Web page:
Many of us have grown increasingly uncomfortable with this view of design. Designers who devote their efforts primarily to advertising, marketing and brand development are supporting, and implicitly endorsing, a mental environment so saturated with commercial messages that it is changing the very way citizen-consumers speak, think, feel, respond and interact. To some extent we are all helping draft a reductive and immeasurably harmful code of public discourse.
There are pursuits more worthy of our problem-solving skills. Unprecedented environmental, social and cultural crises demand our attention. Many cultural interventions, social marketing campaigns, books, magazines, exhibitions, educational tools, television programs, films, charitable causes and other information design projects urgently require our expertise and help.
We propose a reversal of priorities in favor of more useful, lasting and democratic forms of communication – a mindshift away from product marketing and toward the exploration and production of a new kind of meaning. The scope of debate is shrinking; it must expand. Consumerism is running uncontested; it must be challenged by other perspectives expressed, in part, through the visual languages and resources of design.
In 1964, 22 visual communicators signed the original call for our skills to be put to worthwhile use. With the explosive growth of global commercial culture, their message has only grown more urgent. Today, we renew their manifesto in expectation that no more decades will pass before it is taken to heart.
Jonathan Barnbrook
Nick Bell
Andrew Blauvelt
Hans Bockting
Irma Boom
Sheila Levrant de Bretteville
Max Bruinsma
Sian Cook
Linda van Deursen
Chris Dixon
William Drenttel
Gert Dumbar
Simon Esterson
Vince Frost
Ken Garland
Milton Glaser
Jessica Helfand
Steven Heller
Andrew Howard
Tibor Kalman
Jeffery Keedy
Zuzana Licko
Ellen Lupton
Katherine McCoy
Armand Mevis
J. Abbott Miller
Rick Poynor
Lucienne Roberts
Erik Spiekermann
Jan van Toorn
Teal Triggs
Rudy VanderLans
Bob Wilkinson

I may add myself to this. Federico Hernandez-Ruiz

Here’s the link to the original post:

And a copy of the 164 manifesto written by Ken Garland along with 20 other artists.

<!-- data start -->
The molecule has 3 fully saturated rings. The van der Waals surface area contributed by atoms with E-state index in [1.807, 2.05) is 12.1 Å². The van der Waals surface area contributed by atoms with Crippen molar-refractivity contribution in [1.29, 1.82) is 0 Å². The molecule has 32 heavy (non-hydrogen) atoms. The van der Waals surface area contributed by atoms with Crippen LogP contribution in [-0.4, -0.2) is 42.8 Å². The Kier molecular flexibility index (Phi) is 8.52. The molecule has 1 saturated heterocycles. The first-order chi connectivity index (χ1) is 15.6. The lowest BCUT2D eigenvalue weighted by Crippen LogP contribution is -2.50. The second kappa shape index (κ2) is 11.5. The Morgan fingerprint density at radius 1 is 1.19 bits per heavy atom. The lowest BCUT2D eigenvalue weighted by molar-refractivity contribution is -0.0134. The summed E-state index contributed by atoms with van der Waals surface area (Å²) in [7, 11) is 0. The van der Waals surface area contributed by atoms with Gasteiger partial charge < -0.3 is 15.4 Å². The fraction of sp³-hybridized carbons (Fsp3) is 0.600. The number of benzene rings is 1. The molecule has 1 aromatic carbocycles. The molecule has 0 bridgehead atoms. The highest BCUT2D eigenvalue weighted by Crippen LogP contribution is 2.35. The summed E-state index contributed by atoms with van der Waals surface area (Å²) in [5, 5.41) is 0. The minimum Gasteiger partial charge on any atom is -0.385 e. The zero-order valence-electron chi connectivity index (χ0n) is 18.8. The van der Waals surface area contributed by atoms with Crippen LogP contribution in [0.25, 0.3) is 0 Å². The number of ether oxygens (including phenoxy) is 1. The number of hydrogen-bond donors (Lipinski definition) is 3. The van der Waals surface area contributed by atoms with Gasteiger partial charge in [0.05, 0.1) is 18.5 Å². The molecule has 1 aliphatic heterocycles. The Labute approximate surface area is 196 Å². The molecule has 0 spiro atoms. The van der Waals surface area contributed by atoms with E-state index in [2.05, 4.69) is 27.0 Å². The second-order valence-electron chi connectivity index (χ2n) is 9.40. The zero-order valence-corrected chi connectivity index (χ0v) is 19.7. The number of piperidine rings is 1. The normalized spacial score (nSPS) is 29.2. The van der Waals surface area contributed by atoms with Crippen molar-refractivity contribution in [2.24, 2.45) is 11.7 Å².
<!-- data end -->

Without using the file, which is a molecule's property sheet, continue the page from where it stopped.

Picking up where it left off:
Sarah Soule: Why Design Thinking Is an Effective Tool for Social Entrepreneurs | Via SBGS

Wednesday, October 30, 2013


A Stanford scholar discusses a collaborative, human-centered approach to solving some of the world’s most pressing problems.

Six years ago, a team of students at Stanford University used a problem-solving method called design thinking to develop a simple, portable device — a sort of sleeping bag for newborns — that so far has helped 22,000 low-birth-weight babies around the world stay warm.

The Embrace Baby Warmer, which includes a phase-change material that maintains its temperature for six hours after heating, is an amazing innovation. Had it not been for a crucial shift in the way the students were thinking, the warmer might never have existed. Their story is highlighted in Creative Confidence, the new book by IDEO founder and Stanford creator David Kelley and his brother Tom Kelley, IDEO partner, about unleashing creativity.

Rahul Panicker, Jane Chen, Linus Liang and Naganand Murty had been building a low-cost incubator for their class project. But fieldwork in Nepal, where they had a chance to speak with families, showed them that incubators wouldn’t do any good. Low-birth-weight babies often develop fatal hypothermia in homes, many of which lack electricity. The students turned to a different goal, which they wrote on a whiteboard in their workspace at the Stanford How might we create a baby-warming device that helps parents in remote villages give their dying infants a chance to survive?

The students approached this challenge from the perspective of design thinking, a concept popular in the corporate world for the past decade or more to develop products — think Apple’s iPod and Herman Miller’s Aeron chair — that is now also being used in the world of social innovation.

What is design thinking? It’s a method of problem solving that is fundamentally different from other ways of meeting challenges because it is human-centered. The Stanford students made a crucial shift by focusing not on their own needs but on those of the people who would be using the solution.